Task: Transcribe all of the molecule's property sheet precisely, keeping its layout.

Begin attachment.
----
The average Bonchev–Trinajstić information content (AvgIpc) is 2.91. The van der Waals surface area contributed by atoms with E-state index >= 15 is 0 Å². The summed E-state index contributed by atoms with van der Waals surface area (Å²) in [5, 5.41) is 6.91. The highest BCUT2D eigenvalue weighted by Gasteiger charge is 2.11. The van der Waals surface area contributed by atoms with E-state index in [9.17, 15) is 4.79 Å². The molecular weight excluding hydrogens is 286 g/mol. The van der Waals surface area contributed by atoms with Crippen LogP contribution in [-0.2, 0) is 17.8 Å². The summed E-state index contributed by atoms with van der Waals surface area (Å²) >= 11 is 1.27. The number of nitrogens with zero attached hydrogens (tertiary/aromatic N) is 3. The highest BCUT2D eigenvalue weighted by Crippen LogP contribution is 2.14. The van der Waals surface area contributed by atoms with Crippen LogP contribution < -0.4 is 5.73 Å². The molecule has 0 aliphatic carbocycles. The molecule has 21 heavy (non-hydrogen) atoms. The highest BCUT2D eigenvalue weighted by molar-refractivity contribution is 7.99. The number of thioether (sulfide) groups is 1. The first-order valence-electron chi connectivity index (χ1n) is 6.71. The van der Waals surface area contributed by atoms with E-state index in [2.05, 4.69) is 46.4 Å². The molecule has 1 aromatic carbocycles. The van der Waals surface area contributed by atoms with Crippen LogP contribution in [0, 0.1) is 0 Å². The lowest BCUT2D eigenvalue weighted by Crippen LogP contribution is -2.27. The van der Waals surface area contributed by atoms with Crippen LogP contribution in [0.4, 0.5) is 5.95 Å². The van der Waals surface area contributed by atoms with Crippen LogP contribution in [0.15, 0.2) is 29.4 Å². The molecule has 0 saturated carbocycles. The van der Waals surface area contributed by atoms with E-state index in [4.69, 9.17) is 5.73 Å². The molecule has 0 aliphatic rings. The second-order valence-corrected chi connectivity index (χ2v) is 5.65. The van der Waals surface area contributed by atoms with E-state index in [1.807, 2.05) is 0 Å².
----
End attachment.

The average Bonchev–Trinajstić information content (AvgIpc) is 2.91. The van der Waals surface area contributed by atoms with E-state index >= 15 is 0 Å². The summed E-state index contributed by atoms with van der Waals surface area (Å²) in [5, 5.41) is 6.91. The highest BCUT2D eigenvalue weighted by Gasteiger charge is 2.11. The van der Waals surface area contributed by atoms with E-state index in [9.17, 15) is 4.79 Å². The molecular weight excluding hydrogens is 286 g/mol. The van der Waals surface area contributed by atoms with Crippen LogP contribution in [-0.2, 0) is 17.8 Å². The summed E-state index contributed by atoms with van der Waals surface area (Å²) >= 11 is 1.27. The number of nitrogens with zero attached hydrogens (tertiary/aromatic N) is 3. The highest BCUT2D eigenvalue weighted by Crippen LogP contribution is 2.14. The van der Waals surface area contributed by atoms with Crippen LogP contribution < -0.4 is 5.73 Å². The molecule has 0 aliphatic carbocycles. The molecule has 21 heavy (non-hydrogen) atoms. The highest BCUT2D eigenvalue weighted by molar-refractivity contribution is 7.99. The number of thioether (sulfide) groups is 1. The first-order valence-electron chi connectivity index (χ1n) is 6.71. The van der Waals surface area contributed by atoms with E-state index in [2.05, 4.69) is 46.4 Å². The molecule has 1 aromatic carbocycles. The van der Waals surface area contributed by atoms with Crippen LogP contribution in [0, 0.1) is 0 Å². The lowest BCUT2D eigenvalue weighted by Crippen LogP contribution is -2.27. The van der Waals surface area contributed by atoms with Crippen LogP contribution in [0.4, 0.5) is 5.95 Å². The van der Waals surface area contributed by atoms with Crippen LogP contribution in [0.15, 0.2) is 29.4 Å². The molecule has 0 saturated carbocycles. The van der Waals surface area contributed by atoms with E-state index in [4.69, 9.17) is 5.73 Å². The molecule has 0 aliphatic rings. The second-order valence-corrected chi connectivity index (χ2v) is 5.65. The van der Waals surface area contributed by atoms with E-state index in [1.807, 2.05) is 0 Å².